• View of the superior surface of a transverse section of
the heart, with the anterior surface facing upwards.
• Note the acute infarct involving the anterior wall of
left ventricle and the adjoining anterior aspect of the
IV septum (2 white arrows). The lesion has vague
margins and colored shades of tan and pink.
• Note contrasting old scars in the posterior wall, septum, and adjoining right ventricle (2 black arrows)
|Acute Myocardial Infarct|
• Atherosclerotic coronary stenosis +/- thrombosis.
• Less common causes: emboli from mural
thrombi, paradoxical embolism, or endocarditis;
coronary spasm; polyarteritis; Takayasu^s disease;
Kawasaki syndrome (infancy and childhood);
extension of dissecting aortic aneurysm.
• Anomalous origin of left coronary artery from
• Endothelium lining atheromatous plaque torn by
ulceration, plaque hemorrhage, or fissuring.
• Activated platelets adherent to exposed collagen
and plaque contents yield ADP boosting massing
of platelets, which produce coagulant factors
thromboxane A2, serotonin, and platelet factors
3 &4 with expanding occlusive thrombosis,
abetted by tissue thromboplastin release.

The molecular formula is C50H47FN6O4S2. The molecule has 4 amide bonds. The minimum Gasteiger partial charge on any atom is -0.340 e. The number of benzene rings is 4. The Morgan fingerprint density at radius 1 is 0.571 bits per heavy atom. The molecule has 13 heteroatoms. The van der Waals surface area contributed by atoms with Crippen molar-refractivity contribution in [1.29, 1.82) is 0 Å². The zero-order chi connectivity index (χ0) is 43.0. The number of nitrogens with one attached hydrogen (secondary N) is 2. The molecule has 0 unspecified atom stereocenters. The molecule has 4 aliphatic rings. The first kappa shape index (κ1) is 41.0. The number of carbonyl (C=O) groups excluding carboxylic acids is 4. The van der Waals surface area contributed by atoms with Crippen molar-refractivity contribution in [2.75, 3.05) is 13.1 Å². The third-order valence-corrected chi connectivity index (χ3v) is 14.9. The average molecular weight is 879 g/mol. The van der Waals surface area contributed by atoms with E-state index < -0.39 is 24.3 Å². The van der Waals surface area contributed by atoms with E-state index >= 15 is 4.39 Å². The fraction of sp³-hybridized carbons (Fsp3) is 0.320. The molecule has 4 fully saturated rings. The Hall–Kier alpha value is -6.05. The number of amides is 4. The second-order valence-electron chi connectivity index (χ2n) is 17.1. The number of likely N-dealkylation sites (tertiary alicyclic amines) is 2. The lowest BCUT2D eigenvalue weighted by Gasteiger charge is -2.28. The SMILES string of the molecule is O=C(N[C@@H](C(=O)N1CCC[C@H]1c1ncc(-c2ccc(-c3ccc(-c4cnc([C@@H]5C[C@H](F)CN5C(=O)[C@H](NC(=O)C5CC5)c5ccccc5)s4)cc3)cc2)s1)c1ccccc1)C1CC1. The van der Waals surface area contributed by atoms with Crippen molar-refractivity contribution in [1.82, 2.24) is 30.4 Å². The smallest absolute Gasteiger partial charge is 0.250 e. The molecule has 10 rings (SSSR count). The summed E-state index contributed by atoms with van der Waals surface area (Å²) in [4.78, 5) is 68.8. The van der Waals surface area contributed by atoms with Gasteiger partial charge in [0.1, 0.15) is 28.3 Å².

• The same risk factors as for
fatty diets, hypertension, diabetes, smoking, etc.
• 1,500,000 cases yearly, with 30% mortality.
• May occur at any age, but frequency rises with
advancing age, 5% occurring under age 40, and
only 45% under age 65.
• Low incidence in women rises in postmenopausal
years, when estrogen relacement is protective.
• Crushing chest pain and variants, including mimicry
of acute abdomen, absent in 15% asymptomatic cases.
• EKG^s and troponin, serum creatine phosphokinase MB isoenzyme
(CPK-MB) and lactic dehydrogenase (LDH) important.
• Complications include arrhythmias, shock, heart
failure, cardiac rupture, and pulmonary emboli.
• Late complications are mural thrombi and aneurysms.
|General Gross Description|
• Lesions not visible before 18-24 hours after onset.
• Size variable up to entire transverse sectional area.
• May involve partial (subendocardial) or full
(transmural) thickness of left ventricular wall.
• Earliest change is a poorly defined pale area, some
with hemorrhagic changes. Area defined better
with time, turning yellow with a pink margin of
organizing tissue, and, finally, a discrete scar.
|General Micro Description|
• Earliest changes, at 4-12 hrs., are nuclear necrosis,
muscle coagulative necrosis, neutrophils, and
non-contracting (dead) marginal wavy fibers, which may appear histologically
• Frank coagulative necrosis at 24-72 hours, loss
of fiber nuclei, and heavy neutrophilic infiltrate.
• Macrophagic phagocytic activity and early
organization at 3-7 days; healed scar by 7 weeks.
• Cotran RS etal. Robbins Pathologic Basis of Disease. 5th ed. Philadelphia, W.B. Saunders, 1994, pp. 495, 524-41
• Harrison^s Principles of Internal Medicine, 13th Ed: Isselbach et. al. (eds). New York, McGraw-Hill, 1994, p.1066